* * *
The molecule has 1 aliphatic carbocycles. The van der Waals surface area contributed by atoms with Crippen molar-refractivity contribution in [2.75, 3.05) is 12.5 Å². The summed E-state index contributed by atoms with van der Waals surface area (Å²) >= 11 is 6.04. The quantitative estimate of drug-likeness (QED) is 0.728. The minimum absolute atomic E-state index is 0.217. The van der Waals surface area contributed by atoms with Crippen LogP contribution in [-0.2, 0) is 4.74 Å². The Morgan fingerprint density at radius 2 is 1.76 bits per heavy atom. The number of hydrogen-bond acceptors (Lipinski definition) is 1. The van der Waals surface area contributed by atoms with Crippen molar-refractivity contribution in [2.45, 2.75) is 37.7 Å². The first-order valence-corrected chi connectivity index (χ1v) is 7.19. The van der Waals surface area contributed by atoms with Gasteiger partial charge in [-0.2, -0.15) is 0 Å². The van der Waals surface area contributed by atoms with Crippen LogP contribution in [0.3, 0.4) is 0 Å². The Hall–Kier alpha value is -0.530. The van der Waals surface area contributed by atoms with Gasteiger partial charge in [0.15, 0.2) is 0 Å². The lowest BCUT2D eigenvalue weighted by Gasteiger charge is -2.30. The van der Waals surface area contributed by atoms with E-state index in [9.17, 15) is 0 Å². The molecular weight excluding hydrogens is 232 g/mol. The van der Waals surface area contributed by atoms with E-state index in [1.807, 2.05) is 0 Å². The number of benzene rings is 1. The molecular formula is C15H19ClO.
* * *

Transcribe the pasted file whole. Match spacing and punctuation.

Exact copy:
The molecule has 1 aliphatic carbocycles. The van der Waals surface area contributed by atoms with Crippen molar-refractivity contribution in [2.75, 3.05) is 12.5 Å². The summed E-state index contributed by atoms with van der Waals surface area (Å²) >= 11 is 6.04. The quantitative estimate of drug-likeness (QED) is 0.728. The minimum absolute atomic E-state index is 0.217. The van der Waals surface area contributed by atoms with Crippen LogP contribution in [-0.2, 0) is 4.74 Å². The Morgan fingerprint density at radius 2 is 1.76 bits per heavy atom. The number of hydrogen-bond acceptors (Lipinski definition) is 1. The van der Waals surface area contributed by atoms with Crippen molar-refractivity contribution in [2.45, 2.75) is 37.7 Å². The first-order valence-corrected chi connectivity index (χ1v) is 7.19. The van der Waals surface area contributed by atoms with Gasteiger partial charge in [-0.2, -0.15) is 0 Å². The van der Waals surface area contributed by atoms with Crippen LogP contribution in [0.3, 0.4) is 0 Å². The Hall–Kier alpha value is -0.530. The van der Waals surface area contributed by atoms with Gasteiger partial charge in [0.15, 0.2) is 0 Å². The lowest BCUT2D eigenvalue weighted by Gasteiger charge is -2.30. The van der Waals surface area contributed by atoms with E-state index in [9.17, 15) is 0 Å². The molecular weight excluding hydrogens is 232 g/mol. The van der Waals surface area contributed by atoms with E-state index in [1.807, 2.05) is 0 Å². The number of benzene rings is 1. The molecular formula is C15H19ClO.